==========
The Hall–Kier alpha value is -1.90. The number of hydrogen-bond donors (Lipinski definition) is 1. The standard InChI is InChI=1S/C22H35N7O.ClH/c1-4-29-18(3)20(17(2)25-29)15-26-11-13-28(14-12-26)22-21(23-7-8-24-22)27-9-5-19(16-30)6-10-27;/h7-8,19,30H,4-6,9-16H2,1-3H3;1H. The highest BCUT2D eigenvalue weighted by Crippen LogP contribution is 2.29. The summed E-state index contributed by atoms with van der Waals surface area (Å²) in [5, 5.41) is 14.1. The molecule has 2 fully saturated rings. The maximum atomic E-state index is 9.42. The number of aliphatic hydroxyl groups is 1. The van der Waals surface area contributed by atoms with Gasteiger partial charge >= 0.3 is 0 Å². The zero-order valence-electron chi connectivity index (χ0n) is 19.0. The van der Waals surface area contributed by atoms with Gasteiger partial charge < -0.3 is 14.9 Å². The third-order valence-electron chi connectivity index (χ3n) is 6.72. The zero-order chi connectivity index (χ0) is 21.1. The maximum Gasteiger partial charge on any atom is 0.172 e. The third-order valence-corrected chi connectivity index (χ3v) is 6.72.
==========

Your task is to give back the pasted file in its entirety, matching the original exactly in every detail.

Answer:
The Hall–Kier alpha value is -1.90. The number of hydrogen-bond donors (Lipinski definition) is 1. The standard InChI is InChI=1S/C22H35N7O.ClH/c1-4-29-18(3)20(17(2)25-29)15-26-11-13-28(14-12-26)22-21(23-7-8-24-22)27-9-5-19(16-30)6-10-27;/h7-8,19,30H,4-6,9-16H2,1-3H3;1H. The highest BCUT2D eigenvalue weighted by Crippen LogP contribution is 2.29. The summed E-state index contributed by atoms with van der Waals surface area (Å²) in [5, 5.41) is 14.1. The molecule has 2 fully saturated rings. The maximum atomic E-state index is 9.42. The number of aliphatic hydroxyl groups is 1. The van der Waals surface area contributed by atoms with Gasteiger partial charge >= 0.3 is 0 Å². The zero-order valence-electron chi connectivity index (χ0n) is 19.0. The van der Waals surface area contributed by atoms with Gasteiger partial charge < -0.3 is 14.9 Å². The third-order valence-electron chi connectivity index (χ3n) is 6.72. The zero-order chi connectivity index (χ0) is 21.1. The maximum Gasteiger partial charge on any atom is 0.172 e. The third-order valence-corrected chi connectivity index (χ3v) is 6.72.